Since electronic cigarettes were launched into the market approximately ten years ago, there has been an ongoing debate as to the health risks associated with the product, and speculation around whether or not they are a safer alternative to the traditional tobacco cigarette. E-cigarettes look and feel much like regular cigarettes and cigars, except they utilize a heating element that vaporizes a liquid solution to release nicotine. As there is no smoke or flame, e-cigs eliminate some of the negative side effects of smoking tobacco, and offer some benefits. They also provide smokers the hand-to-mouth feeling that smoking regular cigarettes provide, without the hazardous long-term health issues that comes with smoking; which has helped many smokers butt-out, and break the bad habit.
However, Rueters http://www.reuters.com/article/2015/03/23/ecigarettes-regulation-special-report-pi-idUSL3N0WP3JV20150323 conveys their research on as big tobacco companies continue to lobby for controls and increased regulation on this product, there is speculation that doing so will effectively push out e-cigarette smaller companies; and create barriers for those individuals who may be interested in trying the product out. Controls that are being proposed include lengthy health warnings, reduced product ranges, restriction on sales, and requirements on additional testing.
A fine example of this push in increased regulation is a warning that is currently produced by MarkTen, a manufacturer of electronic cigarettes. The company uses a warning on their package that is about 116 words in length; much longer than that which is used on packs of typical tobacco cigarettes. The warning goes well into the long-term effects of nicotine, which include information on how addictive the substance is, its toxicity when inhaled, how it should be avoided by pregnant or breast-feeding moms, and additional information. While health warning are not needed currently for e-cigarettes in America, MarkTen’s parent company Altria, who produces Marlboro cigarettes, believes the warning labels are the responsible thing to do.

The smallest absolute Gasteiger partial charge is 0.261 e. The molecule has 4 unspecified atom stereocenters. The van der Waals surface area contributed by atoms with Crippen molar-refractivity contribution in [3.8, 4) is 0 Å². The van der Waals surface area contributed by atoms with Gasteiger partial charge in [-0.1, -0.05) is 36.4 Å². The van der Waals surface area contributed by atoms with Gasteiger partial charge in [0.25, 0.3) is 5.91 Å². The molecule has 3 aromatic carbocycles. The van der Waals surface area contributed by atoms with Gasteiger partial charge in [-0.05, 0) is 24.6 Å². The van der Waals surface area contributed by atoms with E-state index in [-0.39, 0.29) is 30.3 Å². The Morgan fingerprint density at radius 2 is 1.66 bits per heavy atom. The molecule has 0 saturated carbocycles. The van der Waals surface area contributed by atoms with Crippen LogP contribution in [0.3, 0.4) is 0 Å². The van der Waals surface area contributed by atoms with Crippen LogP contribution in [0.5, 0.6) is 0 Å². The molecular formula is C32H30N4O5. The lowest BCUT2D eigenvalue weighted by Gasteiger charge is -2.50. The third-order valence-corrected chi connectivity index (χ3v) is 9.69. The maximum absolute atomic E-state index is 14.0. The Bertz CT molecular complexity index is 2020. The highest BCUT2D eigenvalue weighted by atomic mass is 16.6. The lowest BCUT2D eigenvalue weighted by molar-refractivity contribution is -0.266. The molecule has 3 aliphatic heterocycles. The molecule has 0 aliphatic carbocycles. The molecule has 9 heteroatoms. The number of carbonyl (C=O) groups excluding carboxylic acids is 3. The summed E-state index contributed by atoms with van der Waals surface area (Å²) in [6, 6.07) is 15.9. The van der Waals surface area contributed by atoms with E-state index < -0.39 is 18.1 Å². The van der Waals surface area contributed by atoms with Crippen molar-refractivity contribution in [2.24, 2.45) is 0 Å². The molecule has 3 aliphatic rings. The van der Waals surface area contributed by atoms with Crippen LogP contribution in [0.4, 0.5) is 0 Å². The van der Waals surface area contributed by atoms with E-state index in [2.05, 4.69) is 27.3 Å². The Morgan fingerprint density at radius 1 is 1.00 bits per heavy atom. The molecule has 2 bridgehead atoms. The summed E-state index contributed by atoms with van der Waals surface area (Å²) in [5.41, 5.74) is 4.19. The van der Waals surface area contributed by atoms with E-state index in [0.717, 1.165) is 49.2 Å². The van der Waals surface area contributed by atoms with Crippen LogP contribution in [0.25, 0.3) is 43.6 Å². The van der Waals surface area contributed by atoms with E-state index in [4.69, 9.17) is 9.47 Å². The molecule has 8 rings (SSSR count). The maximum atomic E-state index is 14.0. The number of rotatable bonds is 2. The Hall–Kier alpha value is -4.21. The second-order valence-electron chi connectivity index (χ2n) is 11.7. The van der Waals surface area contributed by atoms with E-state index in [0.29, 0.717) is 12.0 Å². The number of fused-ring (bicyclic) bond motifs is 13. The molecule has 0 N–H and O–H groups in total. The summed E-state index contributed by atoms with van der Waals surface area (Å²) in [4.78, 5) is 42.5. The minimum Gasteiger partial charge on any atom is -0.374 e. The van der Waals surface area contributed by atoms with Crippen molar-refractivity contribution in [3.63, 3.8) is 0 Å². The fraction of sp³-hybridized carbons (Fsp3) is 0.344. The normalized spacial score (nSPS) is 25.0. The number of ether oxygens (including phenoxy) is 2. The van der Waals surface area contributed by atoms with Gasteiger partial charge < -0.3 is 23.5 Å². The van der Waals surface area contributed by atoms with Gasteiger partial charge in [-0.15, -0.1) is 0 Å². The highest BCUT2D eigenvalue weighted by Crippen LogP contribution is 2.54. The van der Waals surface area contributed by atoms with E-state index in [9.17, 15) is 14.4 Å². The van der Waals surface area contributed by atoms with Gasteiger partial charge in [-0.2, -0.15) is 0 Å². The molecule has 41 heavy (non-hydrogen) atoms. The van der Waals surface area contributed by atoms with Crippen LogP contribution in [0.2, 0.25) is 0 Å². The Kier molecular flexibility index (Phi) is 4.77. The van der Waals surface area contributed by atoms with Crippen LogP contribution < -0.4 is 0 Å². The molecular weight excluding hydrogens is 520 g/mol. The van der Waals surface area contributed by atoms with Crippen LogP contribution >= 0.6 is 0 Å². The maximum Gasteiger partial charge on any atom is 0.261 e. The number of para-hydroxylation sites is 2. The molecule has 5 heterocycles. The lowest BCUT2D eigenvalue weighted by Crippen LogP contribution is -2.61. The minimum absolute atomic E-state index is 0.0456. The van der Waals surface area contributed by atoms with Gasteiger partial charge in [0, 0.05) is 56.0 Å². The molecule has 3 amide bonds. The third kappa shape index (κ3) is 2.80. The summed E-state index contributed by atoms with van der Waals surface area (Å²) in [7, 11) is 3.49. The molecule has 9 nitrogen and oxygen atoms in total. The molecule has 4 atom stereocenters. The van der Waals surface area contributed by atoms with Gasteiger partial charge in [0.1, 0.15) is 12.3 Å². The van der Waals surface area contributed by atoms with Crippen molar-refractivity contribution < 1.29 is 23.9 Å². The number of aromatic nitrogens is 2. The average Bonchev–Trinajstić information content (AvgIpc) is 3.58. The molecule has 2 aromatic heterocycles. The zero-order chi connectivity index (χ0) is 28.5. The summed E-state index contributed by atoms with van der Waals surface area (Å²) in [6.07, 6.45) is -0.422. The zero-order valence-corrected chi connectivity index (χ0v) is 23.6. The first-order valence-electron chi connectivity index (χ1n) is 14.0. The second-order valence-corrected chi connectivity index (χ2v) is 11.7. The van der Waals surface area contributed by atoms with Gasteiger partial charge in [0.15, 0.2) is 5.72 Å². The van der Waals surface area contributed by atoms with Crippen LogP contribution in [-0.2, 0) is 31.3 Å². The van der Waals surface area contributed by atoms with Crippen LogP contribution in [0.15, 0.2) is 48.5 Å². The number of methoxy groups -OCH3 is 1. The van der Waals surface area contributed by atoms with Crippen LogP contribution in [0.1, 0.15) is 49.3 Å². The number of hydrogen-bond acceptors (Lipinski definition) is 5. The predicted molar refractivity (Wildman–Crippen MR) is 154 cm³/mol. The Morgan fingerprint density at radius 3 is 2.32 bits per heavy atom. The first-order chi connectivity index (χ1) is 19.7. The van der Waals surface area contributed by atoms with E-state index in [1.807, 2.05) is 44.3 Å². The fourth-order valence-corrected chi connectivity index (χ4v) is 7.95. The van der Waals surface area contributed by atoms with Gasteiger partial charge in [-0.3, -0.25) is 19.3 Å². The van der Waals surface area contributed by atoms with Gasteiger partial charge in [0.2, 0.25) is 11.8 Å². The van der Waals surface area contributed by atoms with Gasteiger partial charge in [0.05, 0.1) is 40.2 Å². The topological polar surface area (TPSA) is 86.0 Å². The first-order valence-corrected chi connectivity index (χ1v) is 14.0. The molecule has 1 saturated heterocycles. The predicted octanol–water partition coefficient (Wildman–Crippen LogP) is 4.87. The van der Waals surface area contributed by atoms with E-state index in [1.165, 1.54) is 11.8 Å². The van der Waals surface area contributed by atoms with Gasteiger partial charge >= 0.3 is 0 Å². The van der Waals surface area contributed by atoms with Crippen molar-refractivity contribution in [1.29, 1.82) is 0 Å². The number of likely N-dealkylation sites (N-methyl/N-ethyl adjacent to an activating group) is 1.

The idea around openness to the side effects of nicotine is a long-standing one for Altria, who launched a campaign in the late 1990s for regulation around traditional cigarettes with the U.S. Food and Drug Administration (FDA). Back then, smaller tobacco companies accused this motive as way for the larger tobacco conglomerates to push out competition; and today’s small electronic cigarette manufacturers have seemingly taken the same stance on this issue. Through these increased rules and regulations, many seem to think that this will prevent smokers from trying and potentially switching to the new e-cig product; thus allowing the larger tobacco companies to stay on top of their profits and dominate this market.
Larger tobacco companies believe that regulation will help consumers make informed decisions, and ensure e-cig manufacturers comply with safety and quality standards; practices they believe should be followed by all companies, whether small or not.
However, while a majority of anti-tobacco campaigners agree around e-cig regulation, they believe in a lighter approach as the product has been proven to help smokers quit, and is less harmful than traditional cigarettes. Thus, stricter regulation will make it harder for people to reach for this fairly new product, and break the bad habit of smoking for good. Heavy regulations will also drive smaller e-cig companies out of business, if the rules are simply too hard to comply with.
Internationally, the electronic cigarette market could top $7 billion in 2015. According to Wells Fargo, 19, 400 vape shops exist around the world; with America having 8,500 across the country. In the United States vape shops account for about one-third of electronic cigarette products sold, and another third of e-cigarettes are purchased via the web.